The most widely practiced Kurdish religion is Islam. According to a 2011 study conducted by the Pew Research Center, nearly all (98%) Kurds in Iraq identified as Sunni Muslim, while the other 2% identified as Shiite Muslims. The study noted that a small minority identified as neither Sunni nor Shiite. These Kurds prescribe to a number of religions, including a small percent who practice Christianity and Judaism, and speak Aramaic, the language that many scholars belive to have been spoken by Jesus Christ. Other religions in Kurdistan include Judaism, Babaism, Yezidism, and Yazdanism, which includes sects such as Yarsanism, and Alevism.
Despite various religious fundamentalist groups in the region, Kurdish people, and Kurdish Muslims in particular, are widely recognized to be one of the few cultures in the Middle East that practice religious tolerance. In a move of religious tolerance and equality, the Kurdish Regional Government (KRG), refused to accept teachers form the Central Iraqi Government in 2012, and declared that Kurdish schools would be religiously neutral.The KRG admits that its religious tolerance stems from a long history of suffering at the hands of “Islamic brothers.” Both their suffering, as well as their rich history have made Kurds particularly welcoming of other religions. The Kurdish people are not Arabs, but rather historically identify with the Medes, an ancient people described in the Bible. In fact, most Kurds were Christians long before they began converting to Islam in the sixth century.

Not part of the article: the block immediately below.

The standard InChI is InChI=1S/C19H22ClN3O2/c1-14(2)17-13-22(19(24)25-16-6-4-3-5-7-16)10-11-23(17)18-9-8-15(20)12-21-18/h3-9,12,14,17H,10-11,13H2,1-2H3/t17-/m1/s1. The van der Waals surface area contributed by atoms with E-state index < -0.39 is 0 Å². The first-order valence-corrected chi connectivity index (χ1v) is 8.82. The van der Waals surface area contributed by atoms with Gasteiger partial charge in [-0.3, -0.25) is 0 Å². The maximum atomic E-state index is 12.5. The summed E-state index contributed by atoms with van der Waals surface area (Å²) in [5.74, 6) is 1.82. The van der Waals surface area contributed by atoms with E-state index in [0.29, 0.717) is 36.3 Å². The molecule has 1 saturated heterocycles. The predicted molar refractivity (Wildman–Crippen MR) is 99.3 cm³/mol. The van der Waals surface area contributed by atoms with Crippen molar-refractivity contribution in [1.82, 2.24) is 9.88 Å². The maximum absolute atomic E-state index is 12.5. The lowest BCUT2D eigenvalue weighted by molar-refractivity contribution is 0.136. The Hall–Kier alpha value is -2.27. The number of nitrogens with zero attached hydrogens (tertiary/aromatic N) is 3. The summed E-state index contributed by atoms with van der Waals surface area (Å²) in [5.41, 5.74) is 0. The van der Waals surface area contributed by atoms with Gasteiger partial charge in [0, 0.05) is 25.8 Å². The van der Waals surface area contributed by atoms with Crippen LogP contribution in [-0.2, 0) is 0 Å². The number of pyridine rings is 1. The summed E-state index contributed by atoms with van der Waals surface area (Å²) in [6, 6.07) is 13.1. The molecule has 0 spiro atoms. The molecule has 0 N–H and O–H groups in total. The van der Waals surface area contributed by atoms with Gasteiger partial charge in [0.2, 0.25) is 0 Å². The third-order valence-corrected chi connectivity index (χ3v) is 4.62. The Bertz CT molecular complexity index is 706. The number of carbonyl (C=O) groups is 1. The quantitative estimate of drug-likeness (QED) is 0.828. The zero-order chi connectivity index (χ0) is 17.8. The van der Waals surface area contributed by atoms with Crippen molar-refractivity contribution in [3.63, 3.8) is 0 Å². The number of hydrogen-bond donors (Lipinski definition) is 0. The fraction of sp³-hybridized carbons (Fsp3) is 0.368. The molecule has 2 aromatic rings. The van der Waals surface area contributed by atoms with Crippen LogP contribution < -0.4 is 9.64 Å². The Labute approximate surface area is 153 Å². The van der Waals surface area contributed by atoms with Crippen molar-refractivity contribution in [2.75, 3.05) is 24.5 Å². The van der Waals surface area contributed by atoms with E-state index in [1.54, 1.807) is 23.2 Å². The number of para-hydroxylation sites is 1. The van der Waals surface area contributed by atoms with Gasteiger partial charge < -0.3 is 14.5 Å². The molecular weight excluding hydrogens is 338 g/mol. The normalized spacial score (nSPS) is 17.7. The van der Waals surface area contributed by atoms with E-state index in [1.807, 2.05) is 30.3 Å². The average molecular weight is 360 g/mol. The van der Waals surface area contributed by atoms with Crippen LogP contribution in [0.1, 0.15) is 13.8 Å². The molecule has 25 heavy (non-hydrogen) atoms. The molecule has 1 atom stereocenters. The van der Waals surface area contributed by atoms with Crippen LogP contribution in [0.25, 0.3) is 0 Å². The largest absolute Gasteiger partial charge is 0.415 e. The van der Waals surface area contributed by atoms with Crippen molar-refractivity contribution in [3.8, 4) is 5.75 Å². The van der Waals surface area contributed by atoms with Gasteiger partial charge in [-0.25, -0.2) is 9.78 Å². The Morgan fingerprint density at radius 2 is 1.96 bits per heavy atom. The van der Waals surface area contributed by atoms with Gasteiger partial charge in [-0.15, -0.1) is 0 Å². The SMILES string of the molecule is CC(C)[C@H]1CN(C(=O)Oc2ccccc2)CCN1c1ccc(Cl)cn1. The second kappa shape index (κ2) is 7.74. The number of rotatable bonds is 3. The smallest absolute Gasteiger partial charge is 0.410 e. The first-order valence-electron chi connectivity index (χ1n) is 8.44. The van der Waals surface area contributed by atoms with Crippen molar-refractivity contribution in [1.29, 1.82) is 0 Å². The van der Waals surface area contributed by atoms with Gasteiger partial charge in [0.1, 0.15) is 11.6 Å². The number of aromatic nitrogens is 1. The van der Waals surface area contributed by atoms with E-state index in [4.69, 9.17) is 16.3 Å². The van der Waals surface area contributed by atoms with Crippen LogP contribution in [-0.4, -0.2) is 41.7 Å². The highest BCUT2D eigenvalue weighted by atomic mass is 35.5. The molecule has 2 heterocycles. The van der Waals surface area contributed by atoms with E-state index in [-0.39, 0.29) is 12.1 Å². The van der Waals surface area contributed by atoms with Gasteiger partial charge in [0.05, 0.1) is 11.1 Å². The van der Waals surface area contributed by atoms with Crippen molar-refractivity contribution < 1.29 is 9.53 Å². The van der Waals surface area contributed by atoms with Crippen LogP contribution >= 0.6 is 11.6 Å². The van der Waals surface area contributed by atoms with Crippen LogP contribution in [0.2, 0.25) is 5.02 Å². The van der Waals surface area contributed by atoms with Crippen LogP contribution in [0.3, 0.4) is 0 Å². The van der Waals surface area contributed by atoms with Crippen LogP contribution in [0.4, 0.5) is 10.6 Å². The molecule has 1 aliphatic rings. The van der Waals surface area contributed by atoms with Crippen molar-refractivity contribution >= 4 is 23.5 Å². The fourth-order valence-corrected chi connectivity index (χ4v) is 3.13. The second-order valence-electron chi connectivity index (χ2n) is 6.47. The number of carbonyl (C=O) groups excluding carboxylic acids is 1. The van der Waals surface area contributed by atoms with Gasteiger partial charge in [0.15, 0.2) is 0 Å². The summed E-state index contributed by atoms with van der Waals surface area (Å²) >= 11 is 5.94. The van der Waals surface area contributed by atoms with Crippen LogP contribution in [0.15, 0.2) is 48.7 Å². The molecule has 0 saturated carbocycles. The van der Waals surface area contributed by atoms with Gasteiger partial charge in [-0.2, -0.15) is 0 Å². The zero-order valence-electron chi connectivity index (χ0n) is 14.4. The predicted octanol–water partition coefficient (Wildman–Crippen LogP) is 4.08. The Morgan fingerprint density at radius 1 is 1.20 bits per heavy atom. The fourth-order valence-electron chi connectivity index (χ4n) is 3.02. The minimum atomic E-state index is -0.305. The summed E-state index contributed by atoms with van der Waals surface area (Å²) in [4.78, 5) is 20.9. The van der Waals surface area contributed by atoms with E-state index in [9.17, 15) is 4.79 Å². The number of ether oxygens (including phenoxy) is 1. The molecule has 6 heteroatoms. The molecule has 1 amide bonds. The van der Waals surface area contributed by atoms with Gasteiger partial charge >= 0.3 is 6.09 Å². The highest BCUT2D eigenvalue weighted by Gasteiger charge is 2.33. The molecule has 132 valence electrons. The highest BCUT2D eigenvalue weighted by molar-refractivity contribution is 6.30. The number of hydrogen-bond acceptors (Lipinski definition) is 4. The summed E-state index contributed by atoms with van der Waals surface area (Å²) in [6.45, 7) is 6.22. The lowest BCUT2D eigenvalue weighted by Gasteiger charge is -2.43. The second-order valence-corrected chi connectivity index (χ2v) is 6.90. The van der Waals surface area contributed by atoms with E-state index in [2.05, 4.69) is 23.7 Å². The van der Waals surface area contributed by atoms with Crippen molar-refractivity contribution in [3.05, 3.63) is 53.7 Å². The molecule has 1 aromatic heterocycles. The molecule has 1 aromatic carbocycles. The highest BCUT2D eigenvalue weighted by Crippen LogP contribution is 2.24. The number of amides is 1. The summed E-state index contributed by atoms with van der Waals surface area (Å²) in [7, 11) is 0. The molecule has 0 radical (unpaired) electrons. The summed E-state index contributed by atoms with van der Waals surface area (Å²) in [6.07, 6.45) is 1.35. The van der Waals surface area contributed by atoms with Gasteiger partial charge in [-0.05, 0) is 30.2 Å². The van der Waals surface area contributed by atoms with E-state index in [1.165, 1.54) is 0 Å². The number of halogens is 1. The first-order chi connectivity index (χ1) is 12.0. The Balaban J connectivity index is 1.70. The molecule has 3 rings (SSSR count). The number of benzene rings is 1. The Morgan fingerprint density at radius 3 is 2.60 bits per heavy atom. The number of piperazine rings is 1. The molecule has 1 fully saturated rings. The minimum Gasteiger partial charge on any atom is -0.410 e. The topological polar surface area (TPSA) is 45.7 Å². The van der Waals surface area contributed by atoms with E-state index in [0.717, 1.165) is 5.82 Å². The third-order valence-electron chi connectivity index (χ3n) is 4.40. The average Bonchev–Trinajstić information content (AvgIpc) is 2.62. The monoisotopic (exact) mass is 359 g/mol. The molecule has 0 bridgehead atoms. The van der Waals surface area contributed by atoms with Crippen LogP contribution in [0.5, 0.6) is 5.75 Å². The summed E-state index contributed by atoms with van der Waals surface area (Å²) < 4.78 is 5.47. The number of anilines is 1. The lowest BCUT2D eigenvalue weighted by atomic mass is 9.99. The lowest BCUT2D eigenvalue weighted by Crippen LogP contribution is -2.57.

After WWII, when Israel became a nation and the Kurdish Jews left Kurdistan, many stories have been told about Muslim neighbors weeping over the loss of their Jewish neighbors and maintaining synagogues, in some cases for decades, in honor of their friends.A hallmark of the Kurdish culture, religious tolerance sets Kurdistan apart from its Arab and Muslim neighbors.